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Missouri library leaders say the state plan to defund public libraries would hurt library users

Several books which have been challenged by parents based on their content are pictured on Wednesday, Nov. 17, 2021, at Left Bank Books in St. Louis’ Central West End neighborhood.
Brian Munoz
St. Louis Public Radio
Librarians worry that a Missouri House-approved plan to cut funding for public libraries would weaken rural libraries if it becomes law.

Missouri library leaders are decrying a plan by state legislators to strip funding for public libraries.

In March, the Missouri House of Representatives approved a budget that would eliminate $4.5 million in state funding for public libraries. The move comes after the American Civil Liberties Union of Missouri filed a lawsuit on behalf of the Missouri Association of School Librarians and the Missouri Library Association. That challenges a 2022 state law prohibiting sexually explicit content in school libraries. The lawsuit argues the Missouri law violates the First Amendment.

“For many communities, the library is the center of community,” St. Louis County Library District CEO and President Kristen Sorth said. “We're definitely kind of a safety net for many people, whether that be the only place where they can get reliable internet, or a place where they come for a Summer Reading Club program, or to build their resume or to look for a job.”

Sorth said state funding represents about $500,000 of the district’s $60 million budget.

The funding cuts were first approved by the Missouri House Budget Committee. Committee chair Cody Smith, R-Carthage, said last week that the state shouldn’t fund the lawsuit. Sorth said that no state funding is going toward the suit and that the ACLU is providing free legal aid. Smith did not reply to a request to comment.

Defunding public libraries would have significant consequences for rural libraries, Missouri Library Association President Otter Bowman said.

“The percentage of aid that that state aid makes up in the overall budget is much greater for rural libraries because they don't have such a strong tax base, they're kind of on a shoestring as it is now,” said Bowman, who works at the Columbia Public Library. “Another aspect of it is that they receive matching funds from the federal government at this point. If there is no state aid to match, then they could lose that much as well.”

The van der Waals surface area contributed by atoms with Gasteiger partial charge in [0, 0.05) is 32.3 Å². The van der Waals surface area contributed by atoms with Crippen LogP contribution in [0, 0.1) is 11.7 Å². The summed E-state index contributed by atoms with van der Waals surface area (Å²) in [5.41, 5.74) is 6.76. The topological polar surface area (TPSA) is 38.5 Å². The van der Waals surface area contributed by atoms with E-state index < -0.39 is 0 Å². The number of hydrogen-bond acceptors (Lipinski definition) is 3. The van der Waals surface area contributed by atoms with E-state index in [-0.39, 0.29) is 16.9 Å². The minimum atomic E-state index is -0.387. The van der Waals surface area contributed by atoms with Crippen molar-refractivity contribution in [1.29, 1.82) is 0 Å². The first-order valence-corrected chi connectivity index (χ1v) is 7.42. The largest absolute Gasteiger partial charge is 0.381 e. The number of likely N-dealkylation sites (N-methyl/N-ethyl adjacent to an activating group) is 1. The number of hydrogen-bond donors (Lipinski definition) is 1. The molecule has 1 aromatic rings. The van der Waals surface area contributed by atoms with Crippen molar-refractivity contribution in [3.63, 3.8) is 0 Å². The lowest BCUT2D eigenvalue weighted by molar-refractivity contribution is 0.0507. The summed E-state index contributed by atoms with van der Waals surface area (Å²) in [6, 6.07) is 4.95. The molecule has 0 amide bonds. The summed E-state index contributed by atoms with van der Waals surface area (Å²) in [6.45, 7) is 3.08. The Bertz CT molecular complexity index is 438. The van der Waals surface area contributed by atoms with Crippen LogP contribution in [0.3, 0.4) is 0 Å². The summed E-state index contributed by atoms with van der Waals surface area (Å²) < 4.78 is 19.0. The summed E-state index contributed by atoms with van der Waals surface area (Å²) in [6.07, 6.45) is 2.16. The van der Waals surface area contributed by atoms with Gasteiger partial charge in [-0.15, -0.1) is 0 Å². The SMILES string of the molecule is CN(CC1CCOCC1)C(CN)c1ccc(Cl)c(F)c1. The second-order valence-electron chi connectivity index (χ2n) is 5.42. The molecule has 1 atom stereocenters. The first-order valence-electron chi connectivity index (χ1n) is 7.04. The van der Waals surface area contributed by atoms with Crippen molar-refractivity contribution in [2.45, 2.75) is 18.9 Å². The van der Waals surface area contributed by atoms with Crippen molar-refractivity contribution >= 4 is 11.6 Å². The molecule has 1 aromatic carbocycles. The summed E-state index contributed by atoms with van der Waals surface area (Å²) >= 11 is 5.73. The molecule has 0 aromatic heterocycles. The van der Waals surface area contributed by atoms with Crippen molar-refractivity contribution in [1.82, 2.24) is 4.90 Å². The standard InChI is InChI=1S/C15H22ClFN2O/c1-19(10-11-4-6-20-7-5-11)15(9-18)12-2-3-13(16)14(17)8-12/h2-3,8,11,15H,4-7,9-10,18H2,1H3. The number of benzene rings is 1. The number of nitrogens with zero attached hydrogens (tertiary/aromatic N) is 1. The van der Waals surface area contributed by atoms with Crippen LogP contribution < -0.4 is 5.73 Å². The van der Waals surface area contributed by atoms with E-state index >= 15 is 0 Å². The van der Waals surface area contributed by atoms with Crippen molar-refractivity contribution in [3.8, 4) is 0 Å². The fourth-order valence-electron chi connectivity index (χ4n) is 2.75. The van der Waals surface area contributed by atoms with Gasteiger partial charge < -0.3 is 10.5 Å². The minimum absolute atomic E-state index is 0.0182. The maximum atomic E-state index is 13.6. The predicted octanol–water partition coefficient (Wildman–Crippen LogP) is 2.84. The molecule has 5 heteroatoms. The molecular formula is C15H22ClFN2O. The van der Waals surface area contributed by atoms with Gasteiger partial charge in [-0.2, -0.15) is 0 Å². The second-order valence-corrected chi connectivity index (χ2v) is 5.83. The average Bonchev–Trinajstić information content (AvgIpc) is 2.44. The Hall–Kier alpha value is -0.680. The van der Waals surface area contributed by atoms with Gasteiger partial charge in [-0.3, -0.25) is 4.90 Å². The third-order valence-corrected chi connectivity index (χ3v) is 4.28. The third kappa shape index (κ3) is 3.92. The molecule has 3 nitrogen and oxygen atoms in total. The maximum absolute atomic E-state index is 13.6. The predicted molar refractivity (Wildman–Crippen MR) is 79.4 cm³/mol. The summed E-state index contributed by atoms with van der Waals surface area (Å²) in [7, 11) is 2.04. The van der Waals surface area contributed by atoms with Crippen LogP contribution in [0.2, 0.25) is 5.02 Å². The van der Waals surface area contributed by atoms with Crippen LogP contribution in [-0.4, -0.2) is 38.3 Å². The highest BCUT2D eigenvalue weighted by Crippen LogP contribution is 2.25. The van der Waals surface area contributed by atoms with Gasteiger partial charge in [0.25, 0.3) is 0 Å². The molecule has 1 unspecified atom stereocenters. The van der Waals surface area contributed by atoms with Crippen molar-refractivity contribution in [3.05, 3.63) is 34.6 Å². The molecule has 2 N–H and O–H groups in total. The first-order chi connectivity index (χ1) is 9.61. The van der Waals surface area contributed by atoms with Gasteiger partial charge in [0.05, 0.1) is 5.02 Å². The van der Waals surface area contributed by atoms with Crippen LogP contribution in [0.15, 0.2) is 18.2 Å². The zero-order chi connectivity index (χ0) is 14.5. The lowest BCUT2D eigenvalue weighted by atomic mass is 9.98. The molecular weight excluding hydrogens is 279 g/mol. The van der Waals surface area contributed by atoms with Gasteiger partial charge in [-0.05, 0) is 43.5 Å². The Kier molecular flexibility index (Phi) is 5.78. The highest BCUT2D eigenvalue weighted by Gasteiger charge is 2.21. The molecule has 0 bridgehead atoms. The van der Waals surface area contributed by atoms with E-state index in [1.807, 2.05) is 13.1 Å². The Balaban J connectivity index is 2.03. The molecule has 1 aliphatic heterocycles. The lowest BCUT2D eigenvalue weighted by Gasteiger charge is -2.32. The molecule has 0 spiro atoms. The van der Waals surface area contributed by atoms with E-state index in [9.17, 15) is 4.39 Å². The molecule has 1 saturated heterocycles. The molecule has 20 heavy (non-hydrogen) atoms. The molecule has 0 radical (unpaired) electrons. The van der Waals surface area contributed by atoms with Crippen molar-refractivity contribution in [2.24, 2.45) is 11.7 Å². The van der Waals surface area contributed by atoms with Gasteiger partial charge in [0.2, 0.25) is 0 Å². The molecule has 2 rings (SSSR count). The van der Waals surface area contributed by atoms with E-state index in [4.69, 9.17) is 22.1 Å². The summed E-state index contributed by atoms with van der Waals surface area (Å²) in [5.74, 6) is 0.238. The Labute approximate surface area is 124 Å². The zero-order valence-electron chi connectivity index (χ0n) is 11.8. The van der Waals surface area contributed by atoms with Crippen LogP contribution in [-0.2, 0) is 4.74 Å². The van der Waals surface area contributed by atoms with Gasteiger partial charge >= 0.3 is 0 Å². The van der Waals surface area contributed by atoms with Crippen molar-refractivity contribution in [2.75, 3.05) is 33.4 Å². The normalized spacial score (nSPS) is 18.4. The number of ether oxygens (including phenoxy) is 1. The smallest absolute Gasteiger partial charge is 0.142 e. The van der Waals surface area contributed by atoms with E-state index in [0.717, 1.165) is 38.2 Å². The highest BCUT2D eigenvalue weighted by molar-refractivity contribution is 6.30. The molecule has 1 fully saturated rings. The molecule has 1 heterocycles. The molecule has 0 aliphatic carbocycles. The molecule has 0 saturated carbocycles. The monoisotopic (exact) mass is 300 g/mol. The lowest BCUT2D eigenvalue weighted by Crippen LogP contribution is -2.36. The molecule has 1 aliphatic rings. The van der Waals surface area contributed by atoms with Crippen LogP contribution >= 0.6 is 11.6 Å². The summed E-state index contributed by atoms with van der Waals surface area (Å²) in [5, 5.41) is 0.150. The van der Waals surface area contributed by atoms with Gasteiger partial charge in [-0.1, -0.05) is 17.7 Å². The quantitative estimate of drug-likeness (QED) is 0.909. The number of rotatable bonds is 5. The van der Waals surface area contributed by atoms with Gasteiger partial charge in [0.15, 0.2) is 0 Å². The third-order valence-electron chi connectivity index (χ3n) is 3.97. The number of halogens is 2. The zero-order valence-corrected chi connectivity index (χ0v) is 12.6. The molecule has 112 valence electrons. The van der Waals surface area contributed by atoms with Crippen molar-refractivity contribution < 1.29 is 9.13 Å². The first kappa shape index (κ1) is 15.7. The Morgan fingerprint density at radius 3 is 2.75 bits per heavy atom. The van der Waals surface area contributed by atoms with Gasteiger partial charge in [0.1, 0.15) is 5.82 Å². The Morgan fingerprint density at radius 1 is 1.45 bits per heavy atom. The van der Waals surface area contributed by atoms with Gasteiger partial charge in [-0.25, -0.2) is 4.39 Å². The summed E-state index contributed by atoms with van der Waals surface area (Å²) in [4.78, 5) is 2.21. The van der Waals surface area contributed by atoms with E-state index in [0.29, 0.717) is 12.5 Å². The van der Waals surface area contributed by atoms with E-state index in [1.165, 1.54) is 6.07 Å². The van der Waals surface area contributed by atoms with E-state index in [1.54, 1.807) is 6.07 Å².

Library funding is split among the state’s library districts. Bowman said state funds make up about 1% of Daniel Boone Regional Library’s budget, which includes the Columbia Public Library. She said for rural libraries, losing state funding could mean more service cuts and closures.

“There's the potential that they would need to reduce hours, reduce the number of staff and potentially even close some days of the week because they won't be able to make ends meet,” Bowman said.

Bowman noted the measure could be unconstitutional. The Missouri Constitution requires the state to fund free public libraries. Missouri ACLU leaders said in a statement the defunding targets libraries and its patrons.

“If the members of the committee are concerned about preserving taxpayer funds, they should stop enacting laws they know do not meet constitutional muster, not burden local governments in a misguided effort to silence organizations who object to the legislature’s overreach,” state ACLU leaders said.

Correction: An earlier version of this story misstated the size of the $60 million St. Louis County Library District budget.

Chad is a general assignment reporter at St. Louis Public Radio.